KAUST DepartmentBiological and Environmental Sciences and Engineering (BESE) Division
Permanent link to this recordhttp://hdl.handle.net/10754/627023
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AbstractAcetic acid bacteria (AAB) are being increasingly described as associating with different insect species that rely on sugar-based diets. AAB have been found in several insect orders, among them Diptera, Hemiptera, and Hymenoptera, including several vectors of plant, animal, and human diseases. AAB have been shown to associate with the epithelia of different organs of the host, they are able to move within the insect’s body and to be transmitted horizontally and vertically. Here, we review the ecology of AAB and examine their relationships with different insect models including mosquitoes, leafhoppers, and honey bees. We also discuss the potential use of AAB in symbiont-based control strategies, such as “Trojan-horse” agents, to block the transmission of vector-borne diseases.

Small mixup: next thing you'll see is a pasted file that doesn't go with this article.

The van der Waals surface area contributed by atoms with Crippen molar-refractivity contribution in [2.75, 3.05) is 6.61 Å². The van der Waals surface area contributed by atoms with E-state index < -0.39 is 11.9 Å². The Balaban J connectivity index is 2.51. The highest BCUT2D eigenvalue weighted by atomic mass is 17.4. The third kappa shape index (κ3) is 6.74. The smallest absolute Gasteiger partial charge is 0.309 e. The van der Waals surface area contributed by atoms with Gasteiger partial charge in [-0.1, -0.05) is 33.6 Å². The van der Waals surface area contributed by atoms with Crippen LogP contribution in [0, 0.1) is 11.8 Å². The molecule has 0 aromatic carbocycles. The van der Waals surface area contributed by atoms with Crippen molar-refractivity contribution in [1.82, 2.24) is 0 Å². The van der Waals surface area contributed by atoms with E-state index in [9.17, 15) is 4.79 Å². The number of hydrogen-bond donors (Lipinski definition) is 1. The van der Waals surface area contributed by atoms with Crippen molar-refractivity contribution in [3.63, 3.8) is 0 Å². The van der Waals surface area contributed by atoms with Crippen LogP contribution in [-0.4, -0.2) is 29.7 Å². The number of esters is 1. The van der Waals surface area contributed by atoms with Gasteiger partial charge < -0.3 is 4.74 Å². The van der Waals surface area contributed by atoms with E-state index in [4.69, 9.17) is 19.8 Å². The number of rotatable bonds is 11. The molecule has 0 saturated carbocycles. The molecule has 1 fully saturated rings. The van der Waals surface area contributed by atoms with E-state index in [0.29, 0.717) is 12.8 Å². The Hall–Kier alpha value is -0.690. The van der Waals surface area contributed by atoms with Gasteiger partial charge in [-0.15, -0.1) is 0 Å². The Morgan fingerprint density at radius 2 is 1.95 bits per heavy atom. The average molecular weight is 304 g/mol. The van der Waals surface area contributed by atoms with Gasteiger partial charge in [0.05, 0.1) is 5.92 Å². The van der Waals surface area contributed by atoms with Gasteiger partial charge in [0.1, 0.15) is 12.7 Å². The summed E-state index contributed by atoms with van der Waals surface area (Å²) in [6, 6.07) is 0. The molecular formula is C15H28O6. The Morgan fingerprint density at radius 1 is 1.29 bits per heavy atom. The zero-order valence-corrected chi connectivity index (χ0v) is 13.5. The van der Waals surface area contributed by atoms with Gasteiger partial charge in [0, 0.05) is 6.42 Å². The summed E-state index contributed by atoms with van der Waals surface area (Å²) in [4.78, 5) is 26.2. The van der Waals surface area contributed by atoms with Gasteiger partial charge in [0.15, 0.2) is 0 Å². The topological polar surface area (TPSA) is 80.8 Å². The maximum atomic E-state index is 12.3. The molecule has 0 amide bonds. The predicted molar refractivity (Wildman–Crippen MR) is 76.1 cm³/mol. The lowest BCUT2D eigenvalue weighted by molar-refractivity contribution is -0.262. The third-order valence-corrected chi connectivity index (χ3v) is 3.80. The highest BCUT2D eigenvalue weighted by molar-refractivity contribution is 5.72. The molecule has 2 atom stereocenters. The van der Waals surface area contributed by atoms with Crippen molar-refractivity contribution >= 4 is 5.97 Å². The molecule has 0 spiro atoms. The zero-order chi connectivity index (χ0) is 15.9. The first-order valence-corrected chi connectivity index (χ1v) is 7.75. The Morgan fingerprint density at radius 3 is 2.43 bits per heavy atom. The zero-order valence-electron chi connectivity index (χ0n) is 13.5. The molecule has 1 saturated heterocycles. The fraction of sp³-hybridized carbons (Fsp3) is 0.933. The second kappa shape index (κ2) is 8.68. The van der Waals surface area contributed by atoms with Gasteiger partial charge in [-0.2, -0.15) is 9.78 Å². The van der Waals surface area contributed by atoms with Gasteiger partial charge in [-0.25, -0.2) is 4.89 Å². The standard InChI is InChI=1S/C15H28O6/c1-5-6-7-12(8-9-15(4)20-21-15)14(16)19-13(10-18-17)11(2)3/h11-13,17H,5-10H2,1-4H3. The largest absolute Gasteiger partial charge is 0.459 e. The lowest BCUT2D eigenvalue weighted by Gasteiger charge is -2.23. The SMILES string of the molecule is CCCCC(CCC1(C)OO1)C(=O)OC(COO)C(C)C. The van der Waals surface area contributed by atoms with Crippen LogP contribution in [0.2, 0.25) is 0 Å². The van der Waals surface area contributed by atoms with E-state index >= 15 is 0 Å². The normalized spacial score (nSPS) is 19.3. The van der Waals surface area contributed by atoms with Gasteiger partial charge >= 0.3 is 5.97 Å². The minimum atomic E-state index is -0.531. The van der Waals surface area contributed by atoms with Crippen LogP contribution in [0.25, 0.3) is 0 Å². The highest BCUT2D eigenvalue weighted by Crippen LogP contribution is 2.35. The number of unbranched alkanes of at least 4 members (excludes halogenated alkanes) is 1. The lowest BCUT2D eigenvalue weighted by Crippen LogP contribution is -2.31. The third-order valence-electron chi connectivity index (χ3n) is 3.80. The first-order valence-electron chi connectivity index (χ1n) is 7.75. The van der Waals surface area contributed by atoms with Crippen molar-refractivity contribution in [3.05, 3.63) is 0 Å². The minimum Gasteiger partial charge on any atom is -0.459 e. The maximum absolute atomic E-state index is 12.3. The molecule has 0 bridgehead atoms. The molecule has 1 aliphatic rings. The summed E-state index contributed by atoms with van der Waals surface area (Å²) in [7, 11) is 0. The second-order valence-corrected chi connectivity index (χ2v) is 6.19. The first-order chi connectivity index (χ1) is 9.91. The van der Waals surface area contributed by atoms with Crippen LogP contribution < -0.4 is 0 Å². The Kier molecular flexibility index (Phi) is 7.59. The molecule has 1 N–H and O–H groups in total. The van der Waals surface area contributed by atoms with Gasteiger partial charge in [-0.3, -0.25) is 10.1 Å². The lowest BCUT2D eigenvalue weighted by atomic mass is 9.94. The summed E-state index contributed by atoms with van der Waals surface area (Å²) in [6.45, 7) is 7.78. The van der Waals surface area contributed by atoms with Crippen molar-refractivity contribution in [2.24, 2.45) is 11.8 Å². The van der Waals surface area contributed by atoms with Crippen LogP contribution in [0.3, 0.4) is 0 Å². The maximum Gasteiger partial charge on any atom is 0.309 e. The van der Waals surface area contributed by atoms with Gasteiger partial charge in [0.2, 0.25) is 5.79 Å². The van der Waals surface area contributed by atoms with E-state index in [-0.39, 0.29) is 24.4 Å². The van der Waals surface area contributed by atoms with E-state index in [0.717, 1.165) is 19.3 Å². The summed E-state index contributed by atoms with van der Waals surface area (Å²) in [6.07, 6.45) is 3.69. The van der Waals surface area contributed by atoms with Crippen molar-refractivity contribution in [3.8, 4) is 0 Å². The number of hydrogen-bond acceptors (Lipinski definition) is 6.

CitationCrotti E, Chouaia B, Alma A, Favia G, Bandi C, et al. (2016) Acetic Acid Bacteria as Symbionts of Insects. Acetic Acid Bacteria: 121–142. Available: http://dx.doi.org/10.1007/978-4-431-55933-7_5.
JournalAcetic Acid Bacteria